Treff: A Busy Day In Rangerstown Yesterday

Yesterday was a busy day in Rangerstown. First, the morning skate at MSG Training Camp in Westchester. Then, the Rangers announced their training camp roster by 13 players. And finally, the first preseason game at MSG last night.

Nothing really to report out of the morning skate, and it was not certain at that point when on later on Tuesday or on Wednesday the cuts would come.

Then a little more than an hour before puck drop last night, the cuts came. No surprises here, except for one omission. Three players (Matt Carey, Spiro Goulakos, and Garrett Noonan) were released from their PTOs; three (Nick Betz, Reid Duke, and Joseph Raaymakers) from their ATOs. In addition, Adam Chapie, Troy Donnay, Michael Joly, and Ahti Oksanen were reassigned to Hartford; and Tim Gettinger, Ty Ronning, and Sergey Zborovskiey were sent back to their junior teams.

None of these guys were/are household names. But Ronning and Zborovskiey may very well be in Rangers’ uniforms in years to come; they just have a lot of learning left to do before making the leap to the pros. (As does Brad Morrison, the Rangers prospect who never even made it to training camp–he was sent back to juniors at the conclusion of the Traverse City tournament and has been playing lights out for the WHL Prince George Cougars ever since).

So, what was the surprise omission? It is that Ryan Gropp was not on the list and is still in camp. Gropp, the Rangers’ 2nd round pick in the 2015 entry draft, did not impress in Traverse City. Then he played with Team C (the extras) in training camp this past weekend.

So why is he still in camp?

The team may not be sure where to put him. He may not really be ready for the pros. But because Gropp is in his 20th year, he can only play as an overager in junior hockey. Overage spots in junior hockey, however, are usually reserved for players who have not been signed by NHL teams (eg, Ryan Callahan). Gropp was already signed by the Rangers last December. So, it’s a dilemma.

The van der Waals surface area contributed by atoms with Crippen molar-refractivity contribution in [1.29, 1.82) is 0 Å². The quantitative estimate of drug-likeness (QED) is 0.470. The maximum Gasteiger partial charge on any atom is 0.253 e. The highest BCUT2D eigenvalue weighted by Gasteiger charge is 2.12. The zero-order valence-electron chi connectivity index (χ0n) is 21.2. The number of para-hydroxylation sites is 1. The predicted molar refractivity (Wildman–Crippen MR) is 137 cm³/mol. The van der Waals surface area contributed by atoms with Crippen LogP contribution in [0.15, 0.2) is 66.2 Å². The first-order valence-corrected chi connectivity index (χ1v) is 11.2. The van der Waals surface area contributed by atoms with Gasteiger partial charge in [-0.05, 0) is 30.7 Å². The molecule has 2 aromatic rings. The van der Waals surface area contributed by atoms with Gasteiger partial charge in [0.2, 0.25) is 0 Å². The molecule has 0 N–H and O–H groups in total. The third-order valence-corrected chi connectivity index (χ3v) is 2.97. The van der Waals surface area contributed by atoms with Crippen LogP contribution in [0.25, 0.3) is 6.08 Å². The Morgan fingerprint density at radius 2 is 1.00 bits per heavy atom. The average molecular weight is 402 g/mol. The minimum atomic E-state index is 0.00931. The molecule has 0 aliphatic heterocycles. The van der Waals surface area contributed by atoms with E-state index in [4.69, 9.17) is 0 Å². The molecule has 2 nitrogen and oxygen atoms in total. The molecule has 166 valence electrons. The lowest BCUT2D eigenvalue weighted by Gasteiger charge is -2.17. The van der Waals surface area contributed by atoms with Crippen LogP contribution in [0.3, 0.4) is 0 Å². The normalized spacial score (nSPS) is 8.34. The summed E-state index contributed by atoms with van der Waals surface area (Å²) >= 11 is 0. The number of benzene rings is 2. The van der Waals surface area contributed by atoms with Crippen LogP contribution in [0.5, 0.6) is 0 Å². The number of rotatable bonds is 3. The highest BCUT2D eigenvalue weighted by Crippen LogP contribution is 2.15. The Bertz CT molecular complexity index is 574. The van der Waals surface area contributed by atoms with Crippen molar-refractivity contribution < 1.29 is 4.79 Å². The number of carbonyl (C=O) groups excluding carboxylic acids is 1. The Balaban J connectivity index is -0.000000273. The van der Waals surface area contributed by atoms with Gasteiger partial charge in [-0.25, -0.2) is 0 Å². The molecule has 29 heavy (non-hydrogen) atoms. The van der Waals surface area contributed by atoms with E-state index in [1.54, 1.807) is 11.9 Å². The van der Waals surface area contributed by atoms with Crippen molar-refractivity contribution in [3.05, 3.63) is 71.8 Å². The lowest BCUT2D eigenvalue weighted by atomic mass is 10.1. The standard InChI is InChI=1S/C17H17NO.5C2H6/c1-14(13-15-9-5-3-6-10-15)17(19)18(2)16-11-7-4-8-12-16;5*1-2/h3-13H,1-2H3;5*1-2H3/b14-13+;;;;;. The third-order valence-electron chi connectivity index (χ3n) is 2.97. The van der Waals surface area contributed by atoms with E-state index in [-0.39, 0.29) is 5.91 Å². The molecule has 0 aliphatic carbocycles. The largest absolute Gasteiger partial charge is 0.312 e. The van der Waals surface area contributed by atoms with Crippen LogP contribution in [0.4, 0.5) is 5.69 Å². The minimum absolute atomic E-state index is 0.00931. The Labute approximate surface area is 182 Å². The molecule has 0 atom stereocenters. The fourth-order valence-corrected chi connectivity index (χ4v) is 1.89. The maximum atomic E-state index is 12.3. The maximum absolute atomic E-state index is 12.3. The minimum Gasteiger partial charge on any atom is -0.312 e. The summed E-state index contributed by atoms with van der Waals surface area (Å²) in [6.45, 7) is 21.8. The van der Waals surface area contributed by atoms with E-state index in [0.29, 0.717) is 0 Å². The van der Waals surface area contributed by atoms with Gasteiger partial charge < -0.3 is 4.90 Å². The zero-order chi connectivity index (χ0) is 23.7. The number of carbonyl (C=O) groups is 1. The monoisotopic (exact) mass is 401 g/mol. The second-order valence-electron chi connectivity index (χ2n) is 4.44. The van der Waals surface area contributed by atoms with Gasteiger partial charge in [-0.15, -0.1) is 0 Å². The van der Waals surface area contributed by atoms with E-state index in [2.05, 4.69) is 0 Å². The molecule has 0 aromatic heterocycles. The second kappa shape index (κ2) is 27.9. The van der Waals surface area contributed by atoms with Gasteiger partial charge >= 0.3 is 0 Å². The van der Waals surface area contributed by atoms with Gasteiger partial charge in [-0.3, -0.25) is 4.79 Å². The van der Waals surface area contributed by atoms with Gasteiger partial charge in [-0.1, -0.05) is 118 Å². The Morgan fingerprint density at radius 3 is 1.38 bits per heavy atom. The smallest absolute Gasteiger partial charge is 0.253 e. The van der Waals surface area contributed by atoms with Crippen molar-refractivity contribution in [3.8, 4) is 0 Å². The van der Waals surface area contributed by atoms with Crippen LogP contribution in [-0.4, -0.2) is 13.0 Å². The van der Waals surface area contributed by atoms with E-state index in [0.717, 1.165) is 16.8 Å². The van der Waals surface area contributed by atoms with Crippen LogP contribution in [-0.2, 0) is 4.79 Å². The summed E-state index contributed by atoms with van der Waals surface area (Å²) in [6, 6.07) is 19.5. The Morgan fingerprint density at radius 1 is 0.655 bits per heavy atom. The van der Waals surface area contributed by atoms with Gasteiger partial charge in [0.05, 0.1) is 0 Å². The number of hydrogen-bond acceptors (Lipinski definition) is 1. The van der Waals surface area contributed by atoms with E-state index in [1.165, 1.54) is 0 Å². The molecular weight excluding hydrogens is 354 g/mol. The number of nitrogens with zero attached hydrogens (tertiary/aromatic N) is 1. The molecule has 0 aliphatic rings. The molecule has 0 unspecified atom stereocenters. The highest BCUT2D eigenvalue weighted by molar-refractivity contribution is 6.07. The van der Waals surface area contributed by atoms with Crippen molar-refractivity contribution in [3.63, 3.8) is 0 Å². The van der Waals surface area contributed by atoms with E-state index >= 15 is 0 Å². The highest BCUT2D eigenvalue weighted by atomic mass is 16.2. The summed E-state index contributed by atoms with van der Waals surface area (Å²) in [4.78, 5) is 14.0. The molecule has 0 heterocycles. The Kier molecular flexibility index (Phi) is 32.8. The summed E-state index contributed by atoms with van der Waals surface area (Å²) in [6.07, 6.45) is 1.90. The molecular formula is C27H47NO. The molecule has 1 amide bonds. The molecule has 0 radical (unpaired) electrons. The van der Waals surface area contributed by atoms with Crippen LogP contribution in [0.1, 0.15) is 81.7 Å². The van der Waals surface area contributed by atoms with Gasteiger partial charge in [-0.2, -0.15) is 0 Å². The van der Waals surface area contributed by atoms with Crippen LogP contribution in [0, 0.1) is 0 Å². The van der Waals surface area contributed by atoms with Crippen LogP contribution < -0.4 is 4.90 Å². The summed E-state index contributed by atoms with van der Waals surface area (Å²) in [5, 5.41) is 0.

My guess is that Gropp will play in the AHL. And that he will be among more cuts that are coming before Saturday, which is when the AHL Hartford Wolf Pack start their training camp. The longer hope is, however, that he does not get relegated to the ECHL for seasoning. He would be better off with an arranged overage spot somewhere in the CHL than toiling in the ECHL for a year.

As for last night’s game, the Rangers won by the score of 5-2 in a battle with a split-squad Islanders team (the other part of the Islander roster lost to the Flyers 4-0). While for the Islanders, last night’s games might have been about player evaluations, for the Rangers, it was as much about trying out line combinations.

One line was particularly successful. The top line of Mika Zibanejad centering Chris Kreider and Pavel Buchnevich was stellar last night. Zibanejad and Kreider were the point getters (five points between the two of them), but Buchnevich was excellent too. Butcher (the nickname his teammates have given him) set up plays, sped all over the ice, and went to the net to provide screens when it was needed. With each game he plays on American soil, Buchnevich just gets better and better.